In addition to patents, we rely on unpatented trade secrets, proprietary know-how and continuing technological innovation. We seek protection of these trade secrets, proprietary know-how and innovation, in part, through confidentiality and proprietary information agreements. Our policy is to require our employees, directors, consultants, advisors, collaborators, outside scientific collaborators and sponsored researchers, other advisors and other individuals and entities to execute confidentiality agreements upon the start of employment, consulting or other contractual relationships with us. These agreements provide that all confidential information developed or made known to the individual or entity during the course of the relationship is to be kept confidential and not disclosed to third parties except in specific circumstances. In the case of employees and some other parties, the agreements provide that all inventions conceived by the individual will be our exclusive property. Despite the use of these agreements and our efforts to protect our intellectual property, there will always be a risk of unauthorized use or disclosure of information. Furthermore, our trade secrets may otherwise become known to, or be independently developed by, our competitors.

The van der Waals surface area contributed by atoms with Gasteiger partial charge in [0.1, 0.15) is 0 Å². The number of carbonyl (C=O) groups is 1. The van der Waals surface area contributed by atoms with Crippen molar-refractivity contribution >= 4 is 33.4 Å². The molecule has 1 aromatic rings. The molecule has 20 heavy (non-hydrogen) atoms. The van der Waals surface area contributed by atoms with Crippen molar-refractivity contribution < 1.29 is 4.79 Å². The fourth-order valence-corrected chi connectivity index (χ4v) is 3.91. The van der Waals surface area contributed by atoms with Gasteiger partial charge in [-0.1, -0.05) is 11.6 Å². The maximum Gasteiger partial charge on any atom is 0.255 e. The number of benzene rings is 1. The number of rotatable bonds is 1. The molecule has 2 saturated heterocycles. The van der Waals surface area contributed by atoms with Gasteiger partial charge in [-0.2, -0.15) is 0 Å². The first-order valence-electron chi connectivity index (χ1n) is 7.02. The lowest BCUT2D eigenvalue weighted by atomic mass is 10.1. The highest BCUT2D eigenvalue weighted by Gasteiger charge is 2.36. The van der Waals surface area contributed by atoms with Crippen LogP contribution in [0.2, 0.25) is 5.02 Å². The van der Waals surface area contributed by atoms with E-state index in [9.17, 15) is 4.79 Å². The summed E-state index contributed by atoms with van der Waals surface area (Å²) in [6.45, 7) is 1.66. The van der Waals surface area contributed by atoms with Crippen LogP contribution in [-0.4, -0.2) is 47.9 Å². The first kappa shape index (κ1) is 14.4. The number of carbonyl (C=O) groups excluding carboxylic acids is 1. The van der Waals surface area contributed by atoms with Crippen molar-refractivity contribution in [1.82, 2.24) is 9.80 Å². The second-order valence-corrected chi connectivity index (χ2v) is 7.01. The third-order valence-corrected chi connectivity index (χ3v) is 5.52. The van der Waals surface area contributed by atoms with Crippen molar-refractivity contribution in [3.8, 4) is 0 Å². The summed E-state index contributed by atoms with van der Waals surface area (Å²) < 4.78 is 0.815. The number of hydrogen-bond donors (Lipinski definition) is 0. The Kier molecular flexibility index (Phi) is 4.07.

We also file trademark applications to protect the names of our products and product candidates. These applications may not mature to registration and may be challenged by third parties. We are pursuing trademark protection in a number of different countries around the world. There can be no assurances that our registered or unregistered trademarks or trade names will not infringe on rights of third parties or will be acceptable to regulatory agencies.
Research and Development Activities
Our research and development expenses consist primarily of costs associated with the development and manufacturing of our product candidates, compensation and other expenses for research and development personnel, supplies and materials, costs for consultants and related contract research, clinical trials, facility costs and amortization and depreciation. We charge all research and development expenses to operations as they are incurred. Our research and development activities are primarily focused on the development of our various product candidates.